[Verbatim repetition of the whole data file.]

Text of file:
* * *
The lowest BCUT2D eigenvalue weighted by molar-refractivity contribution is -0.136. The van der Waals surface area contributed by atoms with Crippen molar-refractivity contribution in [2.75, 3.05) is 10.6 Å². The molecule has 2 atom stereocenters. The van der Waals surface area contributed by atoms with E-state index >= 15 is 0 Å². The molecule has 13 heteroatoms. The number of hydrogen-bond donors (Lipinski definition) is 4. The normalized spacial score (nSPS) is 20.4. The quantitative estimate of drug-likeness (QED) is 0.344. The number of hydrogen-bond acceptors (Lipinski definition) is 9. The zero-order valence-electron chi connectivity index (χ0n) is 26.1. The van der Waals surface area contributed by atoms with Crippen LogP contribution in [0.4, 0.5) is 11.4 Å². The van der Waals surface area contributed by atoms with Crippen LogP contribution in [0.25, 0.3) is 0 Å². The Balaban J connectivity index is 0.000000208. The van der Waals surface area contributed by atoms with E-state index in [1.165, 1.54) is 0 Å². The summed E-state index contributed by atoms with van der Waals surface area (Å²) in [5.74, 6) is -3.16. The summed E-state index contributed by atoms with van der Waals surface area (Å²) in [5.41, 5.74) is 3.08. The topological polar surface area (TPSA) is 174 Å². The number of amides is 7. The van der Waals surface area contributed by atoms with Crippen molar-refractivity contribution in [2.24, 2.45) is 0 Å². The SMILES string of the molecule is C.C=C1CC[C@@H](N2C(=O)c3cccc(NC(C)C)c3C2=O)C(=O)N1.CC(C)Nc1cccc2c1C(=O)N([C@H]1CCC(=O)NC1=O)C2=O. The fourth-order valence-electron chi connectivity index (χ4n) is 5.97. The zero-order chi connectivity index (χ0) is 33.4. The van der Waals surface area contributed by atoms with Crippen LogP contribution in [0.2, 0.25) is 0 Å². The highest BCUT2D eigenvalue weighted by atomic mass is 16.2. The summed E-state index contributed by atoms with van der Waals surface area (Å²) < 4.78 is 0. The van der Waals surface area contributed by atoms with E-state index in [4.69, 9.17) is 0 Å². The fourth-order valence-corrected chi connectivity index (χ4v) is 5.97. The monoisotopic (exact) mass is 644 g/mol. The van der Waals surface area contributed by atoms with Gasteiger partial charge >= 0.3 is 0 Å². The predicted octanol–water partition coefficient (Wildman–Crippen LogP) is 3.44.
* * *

The lowest BCUT2D eigenvalue weighted by molar-refractivity contribution is -0.136. The van der Waals surface area contributed by atoms with Crippen molar-refractivity contribution in [2.75, 3.05) is 10.6 Å². The molecule has 2 atom stereocenters. The van der Waals surface area contributed by atoms with E-state index >= 15 is 0 Å². The molecule has 13 heteroatoms. The number of hydrogen-bond donors (Lipinski definition) is 4. The normalized spacial score (nSPS) is 20.4. The quantitative estimate of drug-likeness (QED) is 0.344. The number of hydrogen-bond acceptors (Lipinski definition) is 9. The zero-order valence-electron chi connectivity index (χ0n) is 26.1. The van der Waals surface area contributed by atoms with Crippen LogP contribution in [0.4, 0.5) is 11.4 Å². The van der Waals surface area contributed by atoms with Crippen LogP contribution in [0.25, 0.3) is 0 Å². The Balaban J connectivity index is 0.000000208. The van der Waals surface area contributed by atoms with E-state index in [1.165, 1.54) is 0 Å². The summed E-state index contributed by atoms with van der Waals surface area (Å²) in [5.74, 6) is -3.16. The summed E-state index contributed by atoms with van der Waals surface area (Å²) in [5.41, 5.74) is 3.08. The topological polar surface area (TPSA) is 174 Å². The number of amides is 7. The van der Waals surface area contributed by atoms with Crippen molar-refractivity contribution in [2.24, 2.45) is 0 Å². The SMILES string of the molecule is C.C=C1CC[C@@H](N2C(=O)c3cccc(NC(C)C)c3C2=O)C(=O)N1.CC(C)Nc1cccc2c1C(=O)N([C@H]1CCC(=O)NC1=O)C2=O. The fourth-order valence-electron chi connectivity index (χ4n) is 5.97. The zero-order chi connectivity index (χ0) is 33.4. The van der Waals surface area contributed by atoms with Crippen LogP contribution in [0.2, 0.25) is 0 Å². The highest BCUT2D eigenvalue weighted by atomic mass is 16.2. The summed E-state index contributed by atoms with van der Waals surface area (Å²) < 4.78 is 0. The van der Waals surface area contributed by atoms with E-state index in [4.69, 9.17) is 0 Å². The fourth-order valence-corrected chi connectivity index (χ4v) is 5.97. The monoisotopic (exact) mass is 644 g/mol. The van der Waals surface area contributed by atoms with Gasteiger partial charge >= 0.3 is 0 Å². The predicted octanol–water partition coefficient (Wildman–Crippen LogP) is 3.44.